This rare form of psoriasis can occur in widespread
patches (generalized pustular psoriasis) or in smaller
areas on your hands, feet or fingertips. It generally
develops quickly, with pus-filled blisters appearing
just hours after your skin becomes red and tender. The
blisters dry within a day or two but may reappear every
few days or weeks. Generalized pustular psoriasis can
also cause fever, chills, severe itching, weight loss
The least common type of psoriasis, erythrodermic
psoriasis can cover your entire body with a red,
peeling rash that can itch or burn intensely. It may be
triggered by severe sunburn, by corticosteroids and
other medications, or by another type of psoriasis
that's poorly controlled.
In addition to inflamed, scaly skin, psoriatic
arthritis causes pitted, discolored nails and the
swollen, painful joints that are typical of arthritis.
It can also lead to inflammatory eye conditions such as
conjunctivitis. Symptoms range from mild to severe.
Although the disease usually isn't as crippling as
other forms of arthritis, it can cause stiffness and
progressive joint damage that in the most serious cases
may lead to permanent deformity.
The cause of psoriasis is related to the immune system,
and more specifically, a type of white blood cell
called a T lymphocyte or T cell. Normally, T cells
travel throughout the body to detect and fight off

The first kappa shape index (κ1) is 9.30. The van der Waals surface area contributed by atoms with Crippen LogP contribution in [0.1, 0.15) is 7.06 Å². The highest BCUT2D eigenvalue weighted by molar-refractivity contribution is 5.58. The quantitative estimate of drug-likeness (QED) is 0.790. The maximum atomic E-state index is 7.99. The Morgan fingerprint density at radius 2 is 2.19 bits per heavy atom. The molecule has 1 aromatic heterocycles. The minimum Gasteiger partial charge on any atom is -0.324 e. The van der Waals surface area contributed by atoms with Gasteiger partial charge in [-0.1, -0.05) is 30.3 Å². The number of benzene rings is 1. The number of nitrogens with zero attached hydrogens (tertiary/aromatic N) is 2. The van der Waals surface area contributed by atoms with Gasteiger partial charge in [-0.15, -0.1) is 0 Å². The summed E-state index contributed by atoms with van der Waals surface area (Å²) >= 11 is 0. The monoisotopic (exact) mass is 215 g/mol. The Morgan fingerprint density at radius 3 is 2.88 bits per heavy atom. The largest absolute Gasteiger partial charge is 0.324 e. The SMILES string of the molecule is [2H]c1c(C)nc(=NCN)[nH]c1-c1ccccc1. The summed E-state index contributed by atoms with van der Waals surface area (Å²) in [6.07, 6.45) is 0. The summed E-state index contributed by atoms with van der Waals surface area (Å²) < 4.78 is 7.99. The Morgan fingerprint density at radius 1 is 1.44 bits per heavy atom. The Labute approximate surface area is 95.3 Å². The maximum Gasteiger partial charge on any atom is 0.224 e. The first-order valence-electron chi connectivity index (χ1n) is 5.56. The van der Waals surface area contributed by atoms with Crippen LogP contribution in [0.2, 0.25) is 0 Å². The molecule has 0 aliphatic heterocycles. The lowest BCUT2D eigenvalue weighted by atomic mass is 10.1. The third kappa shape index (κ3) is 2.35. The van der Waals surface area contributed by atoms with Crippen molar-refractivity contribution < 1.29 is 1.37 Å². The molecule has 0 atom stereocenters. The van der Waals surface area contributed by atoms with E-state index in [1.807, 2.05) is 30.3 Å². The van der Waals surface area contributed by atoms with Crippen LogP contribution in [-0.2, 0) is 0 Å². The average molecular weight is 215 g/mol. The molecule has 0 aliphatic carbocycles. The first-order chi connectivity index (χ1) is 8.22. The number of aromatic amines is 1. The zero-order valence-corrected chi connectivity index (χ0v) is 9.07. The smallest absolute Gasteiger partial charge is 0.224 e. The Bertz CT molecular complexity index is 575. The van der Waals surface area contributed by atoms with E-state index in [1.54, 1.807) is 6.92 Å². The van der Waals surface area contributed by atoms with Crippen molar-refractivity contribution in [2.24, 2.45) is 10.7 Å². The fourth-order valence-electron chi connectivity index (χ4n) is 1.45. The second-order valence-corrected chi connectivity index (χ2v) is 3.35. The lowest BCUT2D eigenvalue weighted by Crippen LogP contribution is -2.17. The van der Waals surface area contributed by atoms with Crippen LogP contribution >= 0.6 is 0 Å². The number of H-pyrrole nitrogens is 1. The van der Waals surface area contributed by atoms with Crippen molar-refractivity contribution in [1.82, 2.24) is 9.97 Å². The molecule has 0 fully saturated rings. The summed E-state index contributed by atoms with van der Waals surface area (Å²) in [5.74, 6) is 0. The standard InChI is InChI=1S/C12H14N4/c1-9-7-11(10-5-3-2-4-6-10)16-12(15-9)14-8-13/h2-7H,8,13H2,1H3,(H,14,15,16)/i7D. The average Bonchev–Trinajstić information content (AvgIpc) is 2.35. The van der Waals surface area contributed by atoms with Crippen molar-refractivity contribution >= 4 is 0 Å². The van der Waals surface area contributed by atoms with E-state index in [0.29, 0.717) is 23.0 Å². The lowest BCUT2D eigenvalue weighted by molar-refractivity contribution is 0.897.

foreign substances, such as viruses or bacteria. In
people with psoriasis, however, the T cells attack
healthy skin cells by mistake as if to heal a wound or
to fight an infection.
Overactive T cells trigger other immune responses that
cause an increased production of both healthy skin
cells and more T cells. What results is an ongoing
cycle in which new skin cells move to the outermost
layer of skin too quickly — in days rather than weeks.
Dead skin and white blood cells can't slough off
quickly enough and build up in thick, scaly patches on
the skin's surface. This usually doesn't stop unless
treatment interrupts the cycle.
Just what causes T cells to malfunction in people with
psoriasis isn't entirely clear, although researchers
think genetic and environmental factors both play a
Psoriasis typically starts or worsens because of a
trigger that you may be able to identify and avoid.
Factors that may trigger psoriasis include:
Infections, such as strep throat or thrush.
Injury to the skin, such as a cut or scrape, bug bite,
or a severe sunburn.
Heavy alcohol consumption
Certain medications, including lithium, which is
prescribed for bipolar disorder, high blood pressure
medications such as beta blockers, antimalarial drugs
Depending on the type and location of the psoriasis and
how widespread the disease is, psoriasis can cause
complications. These include:
Severe itching, which can lead to thickened skin and
bacterial skin infections.
Fluid and electrolyte imbalance in the case of severe
In addition, psoriatic arthritis can be debilitating
and painful, making it difficult to go about your daily
routine. Despite medications, psoriatic arthritis can
cause erosion in your joints.